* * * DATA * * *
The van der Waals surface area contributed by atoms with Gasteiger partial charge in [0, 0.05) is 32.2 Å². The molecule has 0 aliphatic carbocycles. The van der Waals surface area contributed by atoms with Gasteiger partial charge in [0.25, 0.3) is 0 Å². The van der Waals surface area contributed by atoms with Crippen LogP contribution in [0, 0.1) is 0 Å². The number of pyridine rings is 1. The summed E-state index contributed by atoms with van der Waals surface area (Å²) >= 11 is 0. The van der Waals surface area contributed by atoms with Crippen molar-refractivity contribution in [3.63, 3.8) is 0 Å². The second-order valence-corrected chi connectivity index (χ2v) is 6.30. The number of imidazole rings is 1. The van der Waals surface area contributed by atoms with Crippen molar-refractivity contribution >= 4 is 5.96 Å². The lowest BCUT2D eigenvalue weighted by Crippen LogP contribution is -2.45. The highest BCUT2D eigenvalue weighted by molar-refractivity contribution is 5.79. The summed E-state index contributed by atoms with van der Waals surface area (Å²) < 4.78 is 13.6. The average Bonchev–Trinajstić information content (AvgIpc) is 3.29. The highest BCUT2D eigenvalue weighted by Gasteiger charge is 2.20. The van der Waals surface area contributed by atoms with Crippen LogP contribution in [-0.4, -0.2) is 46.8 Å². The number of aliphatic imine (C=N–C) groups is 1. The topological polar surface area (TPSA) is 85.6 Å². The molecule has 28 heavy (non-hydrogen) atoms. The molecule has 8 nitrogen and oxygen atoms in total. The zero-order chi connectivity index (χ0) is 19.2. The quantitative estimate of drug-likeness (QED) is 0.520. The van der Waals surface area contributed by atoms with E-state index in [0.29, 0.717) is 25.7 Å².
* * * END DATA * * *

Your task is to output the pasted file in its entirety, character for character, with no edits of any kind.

The van der Waals surface area contributed by atoms with Gasteiger partial charge in [0, 0.05) is 32.2 Å². The molecule has 0 aliphatic carbocycles. The van der Waals surface area contributed by atoms with Gasteiger partial charge in [0.25, 0.3) is 0 Å². The van der Waals surface area contributed by atoms with Crippen LogP contribution in [0, 0.1) is 0 Å². The number of pyridine rings is 1. The summed E-state index contributed by atoms with van der Waals surface area (Å²) >= 11 is 0. The van der Waals surface area contributed by atoms with Crippen molar-refractivity contribution in [3.63, 3.8) is 0 Å². The second-order valence-corrected chi connectivity index (χ2v) is 6.30. The number of imidazole rings is 1. The van der Waals surface area contributed by atoms with Crippen molar-refractivity contribution >= 4 is 5.96 Å². The lowest BCUT2D eigenvalue weighted by Crippen LogP contribution is -2.45. The highest BCUT2D eigenvalue weighted by molar-refractivity contribution is 5.79. The summed E-state index contributed by atoms with van der Waals surface area (Å²) < 4.78 is 13.6. The average Bonchev–Trinajstić information content (AvgIpc) is 3.29. The highest BCUT2D eigenvalue weighted by Gasteiger charge is 2.20. The van der Waals surface area contributed by atoms with Crippen LogP contribution in [-0.4, -0.2) is 46.8 Å². The number of aliphatic imine (C=N–C) groups is 1. The topological polar surface area (TPSA) is 85.6 Å². The molecule has 28 heavy (non-hydrogen) atoms. The molecule has 8 nitrogen and oxygen atoms in total. The zero-order chi connectivity index (χ0) is 19.2. The quantitative estimate of drug-likeness (QED) is 0.520. The van der Waals surface area contributed by atoms with E-state index in [0.29, 0.717) is 25.7 Å².